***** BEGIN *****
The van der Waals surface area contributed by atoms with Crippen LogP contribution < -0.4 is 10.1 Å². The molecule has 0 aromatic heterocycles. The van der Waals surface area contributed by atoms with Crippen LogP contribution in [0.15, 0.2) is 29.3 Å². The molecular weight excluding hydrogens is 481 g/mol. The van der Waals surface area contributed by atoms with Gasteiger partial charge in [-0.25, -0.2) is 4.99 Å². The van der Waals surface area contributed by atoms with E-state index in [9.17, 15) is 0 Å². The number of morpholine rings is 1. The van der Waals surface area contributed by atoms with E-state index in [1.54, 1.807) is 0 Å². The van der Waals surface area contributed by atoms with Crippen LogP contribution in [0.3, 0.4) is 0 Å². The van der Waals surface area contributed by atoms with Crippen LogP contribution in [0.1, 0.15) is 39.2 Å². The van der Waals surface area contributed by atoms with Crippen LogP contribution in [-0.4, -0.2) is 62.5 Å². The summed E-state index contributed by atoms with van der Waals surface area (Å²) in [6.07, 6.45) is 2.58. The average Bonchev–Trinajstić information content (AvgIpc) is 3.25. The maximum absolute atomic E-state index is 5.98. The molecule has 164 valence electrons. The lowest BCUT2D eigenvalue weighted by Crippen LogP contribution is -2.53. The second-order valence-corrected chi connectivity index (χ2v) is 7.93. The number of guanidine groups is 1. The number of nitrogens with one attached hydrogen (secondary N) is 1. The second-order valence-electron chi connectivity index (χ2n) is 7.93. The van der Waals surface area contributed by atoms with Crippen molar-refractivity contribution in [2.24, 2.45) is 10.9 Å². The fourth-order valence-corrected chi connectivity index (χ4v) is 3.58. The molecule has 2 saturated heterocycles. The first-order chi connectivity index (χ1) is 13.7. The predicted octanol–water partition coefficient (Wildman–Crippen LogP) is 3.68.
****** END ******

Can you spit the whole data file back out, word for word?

The van der Waals surface area contributed by atoms with Crippen LogP contribution < -0.4 is 10.1 Å². The molecule has 0 aromatic heterocycles. The van der Waals surface area contributed by atoms with Crippen LogP contribution in [0.15, 0.2) is 29.3 Å². The molecular weight excluding hydrogens is 481 g/mol. The van der Waals surface area contributed by atoms with Gasteiger partial charge in [-0.25, -0.2) is 4.99 Å². The van der Waals surface area contributed by atoms with E-state index in [9.17, 15) is 0 Å². The number of morpholine rings is 1. The van der Waals surface area contributed by atoms with E-state index in [1.54, 1.807) is 0 Å². The van der Waals surface area contributed by atoms with Crippen LogP contribution in [0.3, 0.4) is 0 Å². The van der Waals surface area contributed by atoms with Crippen LogP contribution in [0.1, 0.15) is 39.2 Å². The van der Waals surface area contributed by atoms with Crippen LogP contribution in [-0.4, -0.2) is 62.5 Å². The summed E-state index contributed by atoms with van der Waals surface area (Å²) in [6.07, 6.45) is 2.58. The average Bonchev–Trinajstić information content (AvgIpc) is 3.25. The maximum absolute atomic E-state index is 5.98. The molecule has 164 valence electrons. The lowest BCUT2D eigenvalue weighted by Crippen LogP contribution is -2.53. The second-order valence-corrected chi connectivity index (χ2v) is 7.93. The number of guanidine groups is 1. The number of nitrogens with one attached hydrogen (secondary N) is 1. The second-order valence-electron chi connectivity index (χ2n) is 7.93. The van der Waals surface area contributed by atoms with Crippen molar-refractivity contribution in [2.24, 2.45) is 10.9 Å². The fourth-order valence-corrected chi connectivity index (χ4v) is 3.58. The molecule has 2 saturated heterocycles. The first-order chi connectivity index (χ1) is 13.7. The predicted octanol–water partition coefficient (Wildman–Crippen LogP) is 3.68.